Motorola Windows Phone evidence emerges (but don’t go getting too excited)

What do you have when a prominent Android manufacturer gets it into its head to come out with a Windows Phone model? Something like the HTC One M8 for Windows? Sure, that can happen, and when things works well like they did there, it can be easy to get excited the next time you hear about a similar OEM considering some Windows Phone plans of its own. So with headlines going around today that there’s a new Motorola Windows Phone model in the works, our interest was understandably piqued. As it turns out, though, while there could be some real meat to this story, that comes with one big asterisk that makes this news a whole lot less satisfying.

Motorola Solutions: there’s the rub. Evidence in a benchmark database points to work on a new 720p Windows Phone handset from Motorola Solutions, not Motorola Mobility.

Well, so what? Motorola is Motorola, right? Not so much, and while Mobility makes smartphones like the Moto X, Solutions designs enterprise hardware for the business market. Think: barcode scanners, inventory management systems, and their ilk (like the Androids you see above). That almost certainly means something like Windows Embedded instead of regular Windows Phone, and would indicate that this hardware is very much not intended for mainstream commercial release.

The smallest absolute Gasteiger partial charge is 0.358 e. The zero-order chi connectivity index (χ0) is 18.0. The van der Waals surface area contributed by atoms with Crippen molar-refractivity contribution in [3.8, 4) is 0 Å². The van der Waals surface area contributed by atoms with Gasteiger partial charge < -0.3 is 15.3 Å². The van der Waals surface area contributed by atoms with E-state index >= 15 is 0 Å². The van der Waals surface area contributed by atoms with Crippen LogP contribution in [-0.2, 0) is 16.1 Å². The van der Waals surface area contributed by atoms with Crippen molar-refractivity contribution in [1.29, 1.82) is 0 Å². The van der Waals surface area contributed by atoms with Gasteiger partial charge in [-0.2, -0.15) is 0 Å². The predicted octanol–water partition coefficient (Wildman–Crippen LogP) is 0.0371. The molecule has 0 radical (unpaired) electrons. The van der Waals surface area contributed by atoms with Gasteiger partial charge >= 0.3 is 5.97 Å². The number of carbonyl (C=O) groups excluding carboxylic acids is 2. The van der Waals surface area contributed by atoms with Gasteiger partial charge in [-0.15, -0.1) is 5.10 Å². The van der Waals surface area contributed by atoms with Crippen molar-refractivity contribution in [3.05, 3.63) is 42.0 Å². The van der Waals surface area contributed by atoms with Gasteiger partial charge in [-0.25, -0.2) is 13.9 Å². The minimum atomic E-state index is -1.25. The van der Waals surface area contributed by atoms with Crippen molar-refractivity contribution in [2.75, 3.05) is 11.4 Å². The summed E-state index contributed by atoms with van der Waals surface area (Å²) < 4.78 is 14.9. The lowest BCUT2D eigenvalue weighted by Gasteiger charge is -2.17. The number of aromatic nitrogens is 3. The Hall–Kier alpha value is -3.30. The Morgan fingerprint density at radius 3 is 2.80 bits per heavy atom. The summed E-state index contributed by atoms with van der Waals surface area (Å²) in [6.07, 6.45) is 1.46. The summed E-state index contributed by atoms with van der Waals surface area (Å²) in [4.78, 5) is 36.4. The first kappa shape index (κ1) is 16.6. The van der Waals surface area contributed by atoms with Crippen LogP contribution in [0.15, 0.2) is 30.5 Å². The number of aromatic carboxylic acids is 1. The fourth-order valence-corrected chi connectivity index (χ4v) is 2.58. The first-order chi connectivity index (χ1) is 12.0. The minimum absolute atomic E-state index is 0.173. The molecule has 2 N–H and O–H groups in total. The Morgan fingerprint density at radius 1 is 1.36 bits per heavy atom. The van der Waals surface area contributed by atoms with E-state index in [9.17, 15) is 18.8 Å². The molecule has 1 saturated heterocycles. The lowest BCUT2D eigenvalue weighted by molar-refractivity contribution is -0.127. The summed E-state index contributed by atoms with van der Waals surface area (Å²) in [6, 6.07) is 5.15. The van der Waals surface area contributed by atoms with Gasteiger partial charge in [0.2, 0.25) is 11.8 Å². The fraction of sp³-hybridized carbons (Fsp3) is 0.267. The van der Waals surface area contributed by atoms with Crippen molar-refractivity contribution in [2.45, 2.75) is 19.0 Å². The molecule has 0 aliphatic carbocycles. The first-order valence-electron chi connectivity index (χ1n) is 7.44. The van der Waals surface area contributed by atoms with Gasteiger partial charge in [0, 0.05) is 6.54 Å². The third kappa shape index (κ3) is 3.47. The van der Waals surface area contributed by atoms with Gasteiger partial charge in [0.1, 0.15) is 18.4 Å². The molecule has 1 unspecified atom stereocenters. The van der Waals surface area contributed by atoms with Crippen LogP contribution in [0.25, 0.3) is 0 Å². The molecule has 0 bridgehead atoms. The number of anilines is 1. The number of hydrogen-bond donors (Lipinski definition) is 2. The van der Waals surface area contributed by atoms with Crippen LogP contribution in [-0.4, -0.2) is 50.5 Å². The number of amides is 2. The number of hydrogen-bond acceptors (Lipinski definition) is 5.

So, sorry to burst your bubble: there’s no Moto X for Windows on the horizon. At least, not that we’ve seen any indication of.

Source: BaseMark (Google cache)
Via: WMPoweruser

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About The Author
Stephen Schenck
Stephen has been writing about electronics since 2008, which only serves to frustrate him that he waited so long to combine his love of gadgets and his degree in writing. In his spare time, he collects console and arcade game hardware, is a motorcycle enthusiast, and enjoys trapping blue crabs. Stephen's first mobile device was a 624 MHz Dell Axim X30, which he's convinced is still a viable platform. Stephen longs for a market where phones are sold independently of service, and bandwidth is cheap and plentiful; he's not holding his breath. In the meantime, he devours smartphone news and tries to sort out the juicy bits Read more about Stephen Schenck!